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Occurrence of common bacterial blight on mungbean (Vigna radiata) in Iran caused by Xanthomonas axonopodis pv. phaseoli
Department of Plant Protection, Faculty of Agriculture, Ramin Agricultural and Natural Resourses University, Khuzestan. Iran, P.O. Box 63417-73637
Received: 02 Apr 2014; Published: 24 Aug 2014
During the summer of 2011 and 2012, several mungbean (Vigna radiata) fields with suspected bacterial disease symptoms were observed in Southwest Iran (Khuzestan province: Shushtar, Dezfoul, Andimeshk, Mollasani and Gotvand Counties). High incidence of the disease was observed, with some fields in Shushtar and Gotvand (North Khuzestan) fully destroyed in 2011 and incidence up to 70% in 2012. Symptoms included irregular necrotic spots surrounded by a thin chlorotic and water-soaked halo that developed into leaf blight (Fig. 1). Symptom-bearing leaves were surface sterilised by dipping in 1% sodium hypochlorite for two minutes, lesion margins were macerated in distilled water and the resulting suspension was streaked onto nutrient agar (NA) and incubated at 27°C. Yellow, circular and raised bacterial colonies consistently appeared after 48 h (Fig. 2). Five representative bacterial strains (Xapk1-5) were selected and subjected to biochemical and molecular identification. All yellow pigmented isolates were Gram negative rods, appearing mucoid on yeast dextrose chalk agar and had oxidative but not fermentative metabolism; and all hydrolysed gelatin, starch, aesculin and casein, produced acid from arabinose and hydrogen sulphide from cysteine. They were also positive for catalase and lecithinase. All isolates were negative for the presence of pectinase, oxidase, arginine dihydrolase and nitrate reductase. Xanthomonas axonopodis pv. phaseoli (Xap)-specific PCR primers (X4c: 5’-GGCAACACCCGATCCCTAAACAGG-3' and X4e: 5’-CGCCGGAAGCACGATCCTCGAAG-3') were used to confirm the identity of the isolates (Audy et al., 1994). The Xap-19 isolate of Xap provided by the Department of Plant Pathology, Tarbiat Modares University was used as a positive control (Osdaghi et al., 2009). As expected, a 700 bp fragment was amplified with the X4c/X4e primer pair (Fig. 3). Isolates were therefore identified as Xap.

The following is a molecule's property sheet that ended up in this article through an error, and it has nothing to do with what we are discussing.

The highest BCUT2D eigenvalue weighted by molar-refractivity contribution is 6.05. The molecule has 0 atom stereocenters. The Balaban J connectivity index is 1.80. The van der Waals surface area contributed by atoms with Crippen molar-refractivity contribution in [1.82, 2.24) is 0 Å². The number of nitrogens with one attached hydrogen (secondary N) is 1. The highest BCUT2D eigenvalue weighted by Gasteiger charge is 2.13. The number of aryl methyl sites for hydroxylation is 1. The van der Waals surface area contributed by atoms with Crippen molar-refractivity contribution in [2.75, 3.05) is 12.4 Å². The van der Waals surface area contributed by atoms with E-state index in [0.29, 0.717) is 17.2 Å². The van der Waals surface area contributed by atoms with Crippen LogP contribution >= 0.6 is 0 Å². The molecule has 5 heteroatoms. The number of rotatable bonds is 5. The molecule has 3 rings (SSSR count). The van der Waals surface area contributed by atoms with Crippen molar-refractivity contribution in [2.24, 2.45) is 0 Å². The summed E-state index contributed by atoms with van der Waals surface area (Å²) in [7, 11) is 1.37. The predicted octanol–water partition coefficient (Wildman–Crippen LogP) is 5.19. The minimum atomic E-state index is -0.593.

Pathogenicity tests were carried out using 48 h old NA cultures of all the Xap isolates. The inoculum was prepared in sterile distilled water at a concentration of about 1x107 cfu/ml. The fully expanded leaves of three 20-day-old mungbean plants were inoculated by spraying to the point of runoff. Plants were covered with transparent polythene bags for 24 h and incubated at 26°C for 10 days in a greenhouse. Small water-soaked spots developed 10-12 days after inoculation. The necrotic symptoms developed at the margins of the diseased leaves 20 days after inoculation confirming that all isolates were pathogenic. Bacteria were reisolated from symptomatic tissues as described above. While Xap was previously reported as the causal agent of common bacterial blight on Phaseolus vulgaris (Lak et al., 2002), there are no previous reports of this pathogen on mungbean (Vigna radiata) in Iran.
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- Osdaghi E, Alizadeh A, Shams Bakhsh M, Lak MR, 2009. Evaluation of common bean lines for their reaction to the common bacterial blight pathogen. Phytopathologia Mediterranea 48, 461-468.
To cite this report: Osdaghi E, 2014. Occurrence of common bacterial blight on mungbean (Vigna radiata) in Iran caused by Xanthomonas axonopodis pv. phaseoli. New Disease Reports 30, 9. [http://dx.doi.org/10.5197/j.2044-0588.2014.030.009]
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